Rising tide at Wadsworth Cove, by Carol L. Douglas. I selected my top Google search images for today’s blog. Seemed appropriate.

This week I’m packing for a residency at the Joseph A. Fiore Art Center. I’ll be a hermit until October 1. There will be two exceptions. The first, of course, is this blog. It runs daily except weekends and holidays, except when I’m out on the ocean. There’s no phone signal out there.

I’ll also be a panel participant in the Maine Arts Commission’s Maine International Conference on the Arts. I’ll be discussing Using Technology to Document & Promote Your Work on Friday, September 28 at 2 PM.
My success on the internet has been seat-of-the-pants. I’ve never taken a class, and whenever I start looking at online marketing courses, I get lost in the jargon. Still, this blog is a success, so I’m using this panel discussion as an opportunity to think through why it works.
A FitzHugh Lane Day at Camden, by Carol L. Douglas
Be consistent
People often ask me how to get started with a blog. My answer is that, whatever they choose to do, they should commit to doing every day. For me, that’s a strict discipline. I get up at 6 AM, write for 90 minutes, publish, and then go on to live my day.
I blogged for years, randomly, as most artists do, posting whenever I had a new piece of work or a brilliant idea. I had absolutely no traction. Then I noticed something about the internet: stirring the pot attracts people, and it has an exponential effect. The more that’s going on, the more people tend to read it.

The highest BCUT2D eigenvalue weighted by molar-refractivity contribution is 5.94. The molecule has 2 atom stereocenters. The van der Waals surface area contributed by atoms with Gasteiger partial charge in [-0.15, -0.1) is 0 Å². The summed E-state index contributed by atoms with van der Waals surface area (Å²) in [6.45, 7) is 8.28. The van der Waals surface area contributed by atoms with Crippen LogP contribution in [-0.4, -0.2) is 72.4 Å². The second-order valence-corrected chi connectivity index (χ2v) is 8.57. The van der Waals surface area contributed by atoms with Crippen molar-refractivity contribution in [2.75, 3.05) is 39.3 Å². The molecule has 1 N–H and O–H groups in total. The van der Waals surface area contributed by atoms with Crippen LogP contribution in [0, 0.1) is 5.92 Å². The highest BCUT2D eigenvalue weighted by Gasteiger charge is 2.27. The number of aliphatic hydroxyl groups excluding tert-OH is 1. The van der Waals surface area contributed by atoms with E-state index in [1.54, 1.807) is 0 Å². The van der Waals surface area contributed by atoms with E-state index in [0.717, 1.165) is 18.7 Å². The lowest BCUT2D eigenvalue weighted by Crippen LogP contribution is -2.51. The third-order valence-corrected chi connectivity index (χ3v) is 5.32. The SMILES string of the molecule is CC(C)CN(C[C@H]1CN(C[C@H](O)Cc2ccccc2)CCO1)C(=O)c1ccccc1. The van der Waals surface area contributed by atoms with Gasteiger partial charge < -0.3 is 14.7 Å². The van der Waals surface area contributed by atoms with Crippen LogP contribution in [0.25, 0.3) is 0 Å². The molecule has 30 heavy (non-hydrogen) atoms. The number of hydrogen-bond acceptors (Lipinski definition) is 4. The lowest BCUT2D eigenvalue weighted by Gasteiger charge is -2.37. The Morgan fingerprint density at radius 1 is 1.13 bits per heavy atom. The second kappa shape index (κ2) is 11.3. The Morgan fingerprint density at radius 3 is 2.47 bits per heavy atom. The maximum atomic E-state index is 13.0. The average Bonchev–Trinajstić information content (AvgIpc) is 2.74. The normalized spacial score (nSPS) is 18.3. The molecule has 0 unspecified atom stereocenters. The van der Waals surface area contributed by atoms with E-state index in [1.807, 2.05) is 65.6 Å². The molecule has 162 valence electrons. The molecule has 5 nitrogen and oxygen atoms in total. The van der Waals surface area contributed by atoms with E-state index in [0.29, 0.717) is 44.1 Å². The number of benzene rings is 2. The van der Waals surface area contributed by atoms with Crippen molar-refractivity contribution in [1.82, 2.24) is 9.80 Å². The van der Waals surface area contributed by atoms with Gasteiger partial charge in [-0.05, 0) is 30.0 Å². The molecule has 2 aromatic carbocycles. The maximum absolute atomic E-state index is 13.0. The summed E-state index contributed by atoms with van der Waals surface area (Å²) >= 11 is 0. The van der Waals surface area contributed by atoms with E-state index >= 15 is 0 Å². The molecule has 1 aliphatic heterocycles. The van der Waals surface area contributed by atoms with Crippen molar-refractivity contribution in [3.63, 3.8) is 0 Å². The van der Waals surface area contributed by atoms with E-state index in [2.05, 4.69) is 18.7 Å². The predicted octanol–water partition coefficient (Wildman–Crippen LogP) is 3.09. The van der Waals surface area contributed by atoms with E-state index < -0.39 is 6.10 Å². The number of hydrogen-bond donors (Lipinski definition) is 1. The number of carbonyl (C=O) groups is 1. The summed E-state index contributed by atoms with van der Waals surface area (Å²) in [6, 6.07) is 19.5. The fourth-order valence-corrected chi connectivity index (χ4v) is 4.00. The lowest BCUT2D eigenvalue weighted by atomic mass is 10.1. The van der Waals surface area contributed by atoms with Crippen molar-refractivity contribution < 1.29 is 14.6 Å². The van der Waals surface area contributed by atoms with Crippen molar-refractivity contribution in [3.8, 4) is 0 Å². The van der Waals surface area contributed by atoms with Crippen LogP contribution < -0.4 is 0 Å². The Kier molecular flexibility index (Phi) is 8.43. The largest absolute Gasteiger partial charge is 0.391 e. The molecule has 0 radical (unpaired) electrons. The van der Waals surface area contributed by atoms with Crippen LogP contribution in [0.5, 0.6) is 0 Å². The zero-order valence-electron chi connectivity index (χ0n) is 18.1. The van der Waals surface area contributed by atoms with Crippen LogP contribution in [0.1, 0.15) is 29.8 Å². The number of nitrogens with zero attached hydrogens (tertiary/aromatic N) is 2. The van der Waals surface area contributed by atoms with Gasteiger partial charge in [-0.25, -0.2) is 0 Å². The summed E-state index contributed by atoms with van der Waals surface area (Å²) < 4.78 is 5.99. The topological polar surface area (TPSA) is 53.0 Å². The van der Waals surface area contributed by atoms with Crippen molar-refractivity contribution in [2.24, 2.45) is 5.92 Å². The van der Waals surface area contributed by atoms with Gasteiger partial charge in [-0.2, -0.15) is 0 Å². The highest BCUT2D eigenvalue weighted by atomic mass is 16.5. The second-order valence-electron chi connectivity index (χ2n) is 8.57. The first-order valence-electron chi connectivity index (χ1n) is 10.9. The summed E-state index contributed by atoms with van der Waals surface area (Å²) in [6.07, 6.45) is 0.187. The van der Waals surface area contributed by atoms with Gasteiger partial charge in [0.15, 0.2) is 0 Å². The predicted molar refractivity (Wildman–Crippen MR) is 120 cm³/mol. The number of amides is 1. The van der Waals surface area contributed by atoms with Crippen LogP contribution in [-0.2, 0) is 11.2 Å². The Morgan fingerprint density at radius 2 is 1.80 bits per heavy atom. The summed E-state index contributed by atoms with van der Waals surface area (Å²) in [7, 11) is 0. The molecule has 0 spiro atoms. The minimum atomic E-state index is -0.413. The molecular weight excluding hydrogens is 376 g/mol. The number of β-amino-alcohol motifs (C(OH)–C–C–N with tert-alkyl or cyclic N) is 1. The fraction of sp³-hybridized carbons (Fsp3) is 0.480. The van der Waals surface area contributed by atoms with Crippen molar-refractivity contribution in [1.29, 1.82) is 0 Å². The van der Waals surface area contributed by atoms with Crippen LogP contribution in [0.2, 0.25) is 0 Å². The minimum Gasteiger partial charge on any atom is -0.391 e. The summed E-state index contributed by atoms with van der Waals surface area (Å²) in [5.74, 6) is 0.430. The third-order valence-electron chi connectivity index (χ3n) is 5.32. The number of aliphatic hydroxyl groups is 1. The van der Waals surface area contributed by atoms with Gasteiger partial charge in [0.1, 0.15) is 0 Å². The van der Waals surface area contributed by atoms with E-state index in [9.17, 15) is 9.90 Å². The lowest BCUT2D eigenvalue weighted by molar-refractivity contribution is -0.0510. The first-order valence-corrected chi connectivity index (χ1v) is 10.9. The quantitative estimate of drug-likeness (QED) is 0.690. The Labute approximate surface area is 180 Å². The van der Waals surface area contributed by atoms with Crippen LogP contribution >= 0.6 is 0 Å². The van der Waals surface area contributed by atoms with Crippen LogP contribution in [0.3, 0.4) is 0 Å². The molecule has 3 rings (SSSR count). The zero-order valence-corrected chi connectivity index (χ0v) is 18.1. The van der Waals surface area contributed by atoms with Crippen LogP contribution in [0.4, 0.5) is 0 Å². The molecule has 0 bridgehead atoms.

Offer real content
If you’re looking only for a way to promote your paintings, Instagram is probably a better platform. A blog requires 400-600 words of carefully crafted content every day. It needs meat on its bones.
That isn’t as tough as it sounds. Everybody has interesting experiences, and we tell each other these stories all the time. All that really happened in this postwas that my pal got a flat tire, but the circumstances made me smile. Judging by the hits, it made a lot of you smile, too.
Parker Dinghy, by Carol L. Douglas
Find your own niche
I didn’t set out to write an award-winning blog; I set out to get rid of all the thoughts rolling around my head.
Nobody has the time to do everything, and a pallid, overstretched presence will do you more harm than good. Concentrate on what you like to do, and you’re probably doing what you do best.
Let your technology do the metrics for you
I don’t chart my progress, but I regularly check where my readers come from, both geographically and by platformsand traffic sources. I use this information to get the biggest bang out of my effort. I used to post on Tumblr; it was pointless and too much work. I’ve recently added Google Business to my daily posting, even though its numbers are small. It’s easy to do, and it promotes my physical studio.
Bathtime, by Carol L. Douglas. I don’t set out to sell paintings on my blog, but this one was purchased from a post. The buyer has become a friend.
Be patient
When I started Monday Morning Art School, I thought it was a bang-up idea. It went nowhere. I was just trying to figure out how to pull the plug when I noticed readership rising. Today, Monday is my top readership day.
The dreaded “you should”
If someone else isn’t telling me I should do something more, I’m telling myself that. They’re usually great ideas, but I also want time to paint. I keep a document on my laptop of all these “you should” ideas. I refer to this more than any other document except my packing list.